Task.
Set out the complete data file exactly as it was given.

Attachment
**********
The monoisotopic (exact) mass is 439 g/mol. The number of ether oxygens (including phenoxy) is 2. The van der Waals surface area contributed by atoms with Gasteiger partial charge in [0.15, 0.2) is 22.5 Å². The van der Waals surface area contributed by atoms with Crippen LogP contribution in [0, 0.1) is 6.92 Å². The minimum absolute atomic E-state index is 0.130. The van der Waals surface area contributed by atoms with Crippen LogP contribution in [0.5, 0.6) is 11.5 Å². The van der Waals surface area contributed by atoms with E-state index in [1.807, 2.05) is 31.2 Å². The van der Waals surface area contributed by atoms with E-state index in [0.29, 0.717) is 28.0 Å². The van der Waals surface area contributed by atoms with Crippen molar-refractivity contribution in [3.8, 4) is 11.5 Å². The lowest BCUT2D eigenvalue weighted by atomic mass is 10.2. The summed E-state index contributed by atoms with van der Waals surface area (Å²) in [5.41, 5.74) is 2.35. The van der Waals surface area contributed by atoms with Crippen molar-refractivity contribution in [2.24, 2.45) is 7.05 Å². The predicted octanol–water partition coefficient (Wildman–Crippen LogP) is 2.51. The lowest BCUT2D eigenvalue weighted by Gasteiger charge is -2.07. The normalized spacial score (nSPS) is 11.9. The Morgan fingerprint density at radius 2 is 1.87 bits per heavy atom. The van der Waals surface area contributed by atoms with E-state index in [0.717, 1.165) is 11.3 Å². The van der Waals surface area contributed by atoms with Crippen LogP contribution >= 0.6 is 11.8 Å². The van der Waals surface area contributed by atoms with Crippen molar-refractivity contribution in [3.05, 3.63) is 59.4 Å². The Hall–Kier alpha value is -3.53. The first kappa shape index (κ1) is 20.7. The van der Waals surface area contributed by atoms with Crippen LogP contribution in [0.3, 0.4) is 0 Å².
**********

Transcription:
The monoisotopic (exact) mass is 439 g/mol. The number of ether oxygens (including phenoxy) is 2. The van der Waals surface area contributed by atoms with Gasteiger partial charge in [0.15, 0.2) is 22.5 Å². The van der Waals surface area contributed by atoms with Crippen LogP contribution in [0, 0.1) is 6.92 Å². The minimum absolute atomic E-state index is 0.130. The van der Waals surface area contributed by atoms with Crippen LogP contribution in [0.5, 0.6) is 11.5 Å². The van der Waals surface area contributed by atoms with E-state index in [1.807, 2.05) is 31.2 Å². The van der Waals surface area contributed by atoms with E-state index in [0.29, 0.717) is 28.0 Å². The van der Waals surface area contributed by atoms with Crippen molar-refractivity contribution in [3.8, 4) is 11.5 Å². The lowest BCUT2D eigenvalue weighted by atomic mass is 10.2. The summed E-state index contributed by atoms with van der Waals surface area (Å²) in [5.41, 5.74) is 2.35. The van der Waals surface area contributed by atoms with Crippen molar-refractivity contribution in [2.24, 2.45) is 7.05 Å². The predicted octanol–water partition coefficient (Wildman–Crippen LogP) is 2.51. The lowest BCUT2D eigenvalue weighted by Gasteiger charge is -2.07. The normalized spacial score (nSPS) is 11.9. The Morgan fingerprint density at radius 2 is 1.87 bits per heavy atom. The van der Waals surface area contributed by atoms with E-state index in [0.717, 1.165) is 11.3 Å². The van der Waals surface area contributed by atoms with Crippen LogP contribution >= 0.6 is 11.8 Å². The van der Waals surface area contributed by atoms with Crippen molar-refractivity contribution in [3.05, 3.63) is 59.4 Å². The Hall–Kier alpha value is -3.53. The first kappa shape index (κ1) is 20.7. The van der Waals surface area contributed by atoms with Crippen LogP contribution in [0.3, 0.4) is 0 Å².